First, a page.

Vivian Hu


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Reaction Miner: An Integrated System for Chemical Reaction Extraction from Textual Data
Ming Zhong | Siru Ouyang | Yizhu Jiao | Priyanka Kargupta | Leo Luo | Yanzhen Shen | Bobby Zhou | Xianrui Zhong | Xuan Liu | Hongxiang Li | Jinfeng Xiao | Minhao Jiang | Vivian Hu | Xuan Wang | Heng Ji | Martin Burke | Huimin Zhao | Jiawei Han
Proceedings of the 2023 Conference on Empirical Methods in Natural Language Processing: System Demonstrations

Chemical reactions, as a core entity in the realm of chemistry, hold crucial implications in diverse areas ranging from hands-on laboratory research to advanced computational drug design. Despite a burgeoning interest in employing NLP techniques to extract these reactions, aligning this task with the real-world requirements of chemistry practitioners remains an ongoing challenge. In this paper, we present Reaction Miner, a system specifically designed to interact with raw scientific literature, delivering precise and more informative chemical reactions. Going beyond mere extraction, Reaction Miner integrates a holistic workflow: it accepts PDF files as input, bypassing the need for pre-processing and bolstering user accessibility. Subsequently, a text segmentation module ensures that the refined text encapsulates complete chemical reactions, augmenting the accuracy of extraction. Moreover, Reaction Miner broadens the scope of existing pre-defined reaction roles, including vital attributes previously neglected, thereby offering a more comprehensive depiction of chemical reactions. Evaluations conducted by chemistry domain users highlight the efficacy of each module in our system, demonstrating Reaction Miner as a powerful tool in this field.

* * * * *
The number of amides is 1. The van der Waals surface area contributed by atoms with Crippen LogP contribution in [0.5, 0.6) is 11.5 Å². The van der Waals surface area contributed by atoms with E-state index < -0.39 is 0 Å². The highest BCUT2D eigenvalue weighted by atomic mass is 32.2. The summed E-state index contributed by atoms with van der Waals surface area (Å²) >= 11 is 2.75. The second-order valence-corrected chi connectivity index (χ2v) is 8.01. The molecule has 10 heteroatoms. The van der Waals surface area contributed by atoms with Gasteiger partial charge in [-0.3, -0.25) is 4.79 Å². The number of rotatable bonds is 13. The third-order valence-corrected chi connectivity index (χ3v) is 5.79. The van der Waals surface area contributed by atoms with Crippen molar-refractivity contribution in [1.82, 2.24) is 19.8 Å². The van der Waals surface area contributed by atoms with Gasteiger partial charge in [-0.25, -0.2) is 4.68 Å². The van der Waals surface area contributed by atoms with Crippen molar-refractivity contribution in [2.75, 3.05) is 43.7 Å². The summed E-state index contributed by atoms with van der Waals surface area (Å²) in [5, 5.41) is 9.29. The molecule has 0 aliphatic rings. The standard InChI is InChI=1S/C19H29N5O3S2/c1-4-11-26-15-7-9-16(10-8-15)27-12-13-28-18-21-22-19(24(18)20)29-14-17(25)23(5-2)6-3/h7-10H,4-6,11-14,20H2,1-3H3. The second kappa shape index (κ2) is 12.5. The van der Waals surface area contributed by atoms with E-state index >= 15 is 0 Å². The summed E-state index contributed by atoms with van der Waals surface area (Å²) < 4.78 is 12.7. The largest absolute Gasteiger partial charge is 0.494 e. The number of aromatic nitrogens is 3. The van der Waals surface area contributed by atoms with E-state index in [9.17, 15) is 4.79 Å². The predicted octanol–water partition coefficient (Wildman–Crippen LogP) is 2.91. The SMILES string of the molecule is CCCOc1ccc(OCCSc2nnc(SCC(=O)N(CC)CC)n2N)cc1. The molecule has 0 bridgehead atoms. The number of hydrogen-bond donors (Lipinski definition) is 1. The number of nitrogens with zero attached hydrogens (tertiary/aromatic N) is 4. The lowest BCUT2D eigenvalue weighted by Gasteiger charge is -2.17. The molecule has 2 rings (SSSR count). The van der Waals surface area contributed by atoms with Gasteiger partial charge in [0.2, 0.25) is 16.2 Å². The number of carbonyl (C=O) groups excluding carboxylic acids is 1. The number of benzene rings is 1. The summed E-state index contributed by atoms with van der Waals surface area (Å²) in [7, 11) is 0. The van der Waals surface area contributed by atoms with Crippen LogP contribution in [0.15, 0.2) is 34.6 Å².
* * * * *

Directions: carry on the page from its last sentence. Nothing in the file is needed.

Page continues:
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ReactIE: Enhancing Chemical Reaction Extraction with Weak Supervision
Ming Zhong | Siru Ouyang | Minhao Jiang | Vivian Hu | Yizhu Jiao | Xuan Wang | Jiawei Han
Findings of the Association for Computational Linguistics: ACL 2023

Structured chemical reaction information plays a vital role for chemists engaged in laboratory work and advanced endeavors such as computer-aided drug design. Despite the importance of extracting structured reactions from scientific literature, data annotation for this purpose is cost-prohibitive due to the significant labor required from domain experts. Consequently, the scarcity of sufficient training data poses an obstacle to the progress of related models in this domain. In this paper, we propose ReactIE, which combines two weakly supervised approaches for pre-training. Our method utilizes frequent patterns within the text as linguistic cues to identify specific characteristics of chemical reactions. Additionally, we adopt synthetic data from patent records as distant supervision to incorporate domain knowledge into the model. Experiments demonstrate that ReactIE achieves substantial improvements and outperforms all existing baselines.


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ChemNER: Fine-Grained Chemistry Named Entity Recognition with Ontology-Guided Distant Supervision
Xuan Wang | Vivian Hu | Xiangchen Song | Shweta Garg | Jinfeng Xiao | Jiawei Han
Proceedings of the 2021 Conference on Empirical Methods in Natural Language Processing

Scientific literature analysis needs fine-grained named entity recognition (NER) to provide a wide range of information for scientific discovery. For example, chemistry research needs to study dozens to hundreds of distinct, fine-grained entity types, making consistent and accurate annotation difficult even for crowds of domain experts. On the other hand, domain-specific ontologies and knowledge bases (KBs) can be easily accessed, constructed, or integrated, which makes distant supervision realistic for fine-grained chemistry NER. In distant supervision, training labels are generated by matching mentions in a document with the concepts in the knowledge bases (KBs). However, this kind of KB-matching suffers from two major challenges: incomplete annotation and noisy annotation. We propose ChemNER, an ontology-guided, distantly-supervised method for fine-grained chemistry NER to tackle these challenges. It leverages the chemistry type ontology structure to generate distant labels with novel methods of flexible KB-matching and ontology-guided multi-type disambiguation. It significantly improves the distant label generation for the subsequent sequence labeling model training. We also provide an expert-labeled, chemistry NER dataset with 62 fine-grained chemistry types (e.g., chemical compounds and chemical reactions). Experimental results show that ChemNER is highly effective, outperforming substantially the state-of-the-art NER methods (with .25 absolute F1 score improvement).